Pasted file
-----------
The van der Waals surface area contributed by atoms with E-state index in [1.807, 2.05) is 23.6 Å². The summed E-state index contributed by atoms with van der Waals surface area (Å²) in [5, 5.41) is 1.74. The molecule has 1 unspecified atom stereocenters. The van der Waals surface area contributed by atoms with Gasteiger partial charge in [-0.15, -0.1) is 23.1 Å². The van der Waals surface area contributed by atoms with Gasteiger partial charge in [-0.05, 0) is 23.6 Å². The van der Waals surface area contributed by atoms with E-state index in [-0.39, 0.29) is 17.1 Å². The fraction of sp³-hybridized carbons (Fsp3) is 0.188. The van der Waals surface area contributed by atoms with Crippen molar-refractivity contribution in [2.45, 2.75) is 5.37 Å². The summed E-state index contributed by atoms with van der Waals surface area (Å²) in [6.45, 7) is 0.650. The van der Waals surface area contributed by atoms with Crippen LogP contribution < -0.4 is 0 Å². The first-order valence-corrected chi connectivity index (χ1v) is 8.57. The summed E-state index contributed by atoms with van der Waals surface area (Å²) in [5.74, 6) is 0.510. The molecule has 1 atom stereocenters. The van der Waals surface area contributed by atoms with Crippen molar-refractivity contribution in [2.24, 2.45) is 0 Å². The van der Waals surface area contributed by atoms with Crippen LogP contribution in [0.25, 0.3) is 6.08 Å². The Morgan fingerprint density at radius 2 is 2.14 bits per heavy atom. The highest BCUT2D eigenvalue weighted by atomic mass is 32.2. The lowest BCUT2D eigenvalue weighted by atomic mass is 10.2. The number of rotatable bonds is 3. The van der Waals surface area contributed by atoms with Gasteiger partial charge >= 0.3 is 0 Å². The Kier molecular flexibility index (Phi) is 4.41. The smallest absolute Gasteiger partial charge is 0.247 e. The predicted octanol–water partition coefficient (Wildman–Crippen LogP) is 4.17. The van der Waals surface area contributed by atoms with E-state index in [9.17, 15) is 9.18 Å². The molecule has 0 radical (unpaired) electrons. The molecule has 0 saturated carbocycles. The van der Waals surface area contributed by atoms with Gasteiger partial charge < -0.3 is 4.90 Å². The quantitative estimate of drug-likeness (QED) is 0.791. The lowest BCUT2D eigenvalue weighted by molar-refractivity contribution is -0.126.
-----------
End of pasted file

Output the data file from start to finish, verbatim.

The van der Waals surface area contributed by atoms with E-state index in [1.807, 2.05) is 23.6 Å². The summed E-state index contributed by atoms with van der Waals surface area (Å²) in [5, 5.41) is 1.74. The molecule has 1 unspecified atom stereocenters. The van der Waals surface area contributed by atoms with Gasteiger partial charge in [-0.15, -0.1) is 23.1 Å². The van der Waals surface area contributed by atoms with Gasteiger partial charge in [-0.05, 0) is 23.6 Å². The van der Waals surface area contributed by atoms with E-state index in [-0.39, 0.29) is 17.1 Å². The fraction of sp³-hybridized carbons (Fsp3) is 0.188. The van der Waals surface area contributed by atoms with Crippen molar-refractivity contribution in [2.45, 2.75) is 5.37 Å². The summed E-state index contributed by atoms with van der Waals surface area (Å²) in [6.45, 7) is 0.650. The van der Waals surface area contributed by atoms with Crippen LogP contribution < -0.4 is 0 Å². The first-order valence-corrected chi connectivity index (χ1v) is 8.57. The summed E-state index contributed by atoms with van der Waals surface area (Å²) in [5.74, 6) is 0.510. The molecule has 1 atom stereocenters. The van der Waals surface area contributed by atoms with Crippen molar-refractivity contribution in [2.24, 2.45) is 0 Å². The van der Waals surface area contributed by atoms with Crippen LogP contribution in [0.25, 0.3) is 6.08 Å². The Morgan fingerprint density at radius 2 is 2.14 bits per heavy atom. The highest BCUT2D eigenvalue weighted by atomic mass is 32.2. The lowest BCUT2D eigenvalue weighted by atomic mass is 10.2. The number of rotatable bonds is 3. The van der Waals surface area contributed by atoms with Gasteiger partial charge >= 0.3 is 0 Å². The Kier molecular flexibility index (Phi) is 4.41. The smallest absolute Gasteiger partial charge is 0.247 e. The predicted octanol–water partition coefficient (Wildman–Crippen LogP) is 4.17. The van der Waals surface area contributed by atoms with E-state index in [9.17, 15) is 9.18 Å². The molecule has 0 radical (unpaired) electrons. The molecule has 0 saturated carbocycles. The van der Waals surface area contributed by atoms with Gasteiger partial charge < -0.3 is 4.90 Å². The quantitative estimate of drug-likeness (QED) is 0.791. The lowest BCUT2D eigenvalue weighted by molar-refractivity contribution is -0.126.